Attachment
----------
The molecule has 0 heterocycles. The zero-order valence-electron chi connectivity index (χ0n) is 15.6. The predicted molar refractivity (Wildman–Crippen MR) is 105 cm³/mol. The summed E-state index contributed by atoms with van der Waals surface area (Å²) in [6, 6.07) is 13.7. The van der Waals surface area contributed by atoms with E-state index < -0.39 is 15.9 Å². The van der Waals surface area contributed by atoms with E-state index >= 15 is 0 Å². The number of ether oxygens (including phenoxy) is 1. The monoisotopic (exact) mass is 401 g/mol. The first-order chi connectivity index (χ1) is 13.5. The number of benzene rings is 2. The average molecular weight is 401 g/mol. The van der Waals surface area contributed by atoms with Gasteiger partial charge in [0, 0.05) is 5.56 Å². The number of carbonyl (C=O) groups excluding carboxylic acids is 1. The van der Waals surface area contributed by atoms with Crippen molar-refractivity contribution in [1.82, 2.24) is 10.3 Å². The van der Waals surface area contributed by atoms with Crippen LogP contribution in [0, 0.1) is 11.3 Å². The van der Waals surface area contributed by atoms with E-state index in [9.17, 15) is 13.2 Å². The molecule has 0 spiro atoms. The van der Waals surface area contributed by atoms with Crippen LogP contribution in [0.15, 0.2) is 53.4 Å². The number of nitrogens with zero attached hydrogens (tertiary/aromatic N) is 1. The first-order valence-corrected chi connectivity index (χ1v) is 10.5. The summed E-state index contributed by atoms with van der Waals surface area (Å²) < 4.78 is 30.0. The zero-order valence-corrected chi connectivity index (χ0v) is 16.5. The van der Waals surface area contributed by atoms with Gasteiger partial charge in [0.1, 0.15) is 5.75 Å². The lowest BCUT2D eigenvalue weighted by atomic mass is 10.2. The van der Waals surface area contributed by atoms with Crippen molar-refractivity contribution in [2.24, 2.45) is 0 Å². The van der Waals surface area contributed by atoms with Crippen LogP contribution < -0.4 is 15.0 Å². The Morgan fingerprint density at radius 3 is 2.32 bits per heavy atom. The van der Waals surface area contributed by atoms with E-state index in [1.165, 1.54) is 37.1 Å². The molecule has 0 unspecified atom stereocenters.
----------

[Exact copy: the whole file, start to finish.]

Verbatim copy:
The molecule has 0 heterocycles. The zero-order valence-electron chi connectivity index (χ0n) is 15.6. The predicted molar refractivity (Wildman–Crippen MR) is 105 cm³/mol. The summed E-state index contributed by atoms with van der Waals surface area (Å²) in [6, 6.07) is 13.7. The van der Waals surface area contributed by atoms with E-state index < -0.39 is 15.9 Å². The van der Waals surface area contributed by atoms with E-state index >= 15 is 0 Å². The number of ether oxygens (including phenoxy) is 1. The monoisotopic (exact) mass is 401 g/mol. The first-order chi connectivity index (χ1) is 13.5. The number of benzene rings is 2. The average molecular weight is 401 g/mol. The van der Waals surface area contributed by atoms with Gasteiger partial charge in [0, 0.05) is 5.56 Å². The number of carbonyl (C=O) groups excluding carboxylic acids is 1. The van der Waals surface area contributed by atoms with Crippen molar-refractivity contribution in [1.82, 2.24) is 10.3 Å². The van der Waals surface area contributed by atoms with Crippen LogP contribution in [0, 0.1) is 11.3 Å². The van der Waals surface area contributed by atoms with E-state index in [9.17, 15) is 13.2 Å². The molecule has 0 spiro atoms. The van der Waals surface area contributed by atoms with Crippen LogP contribution in [0.15, 0.2) is 53.4 Å². The number of nitrogens with zero attached hydrogens (tertiary/aromatic N) is 1. The first-order valence-corrected chi connectivity index (χ1v) is 10.5. The summed E-state index contributed by atoms with van der Waals surface area (Å²) < 4.78 is 30.0. The zero-order valence-corrected chi connectivity index (χ0v) is 16.5. The van der Waals surface area contributed by atoms with Gasteiger partial charge in [0.1, 0.15) is 5.75 Å². The lowest BCUT2D eigenvalue weighted by atomic mass is 10.2. The van der Waals surface area contributed by atoms with Crippen molar-refractivity contribution in [2.24, 2.45) is 0 Å². The van der Waals surface area contributed by atoms with Crippen LogP contribution < -0.4 is 15.0 Å². The Morgan fingerprint density at radius 3 is 2.32 bits per heavy atom. The van der Waals surface area contributed by atoms with E-state index in [1.165, 1.54) is 37.1 Å². The molecule has 0 unspecified atom stereocenters.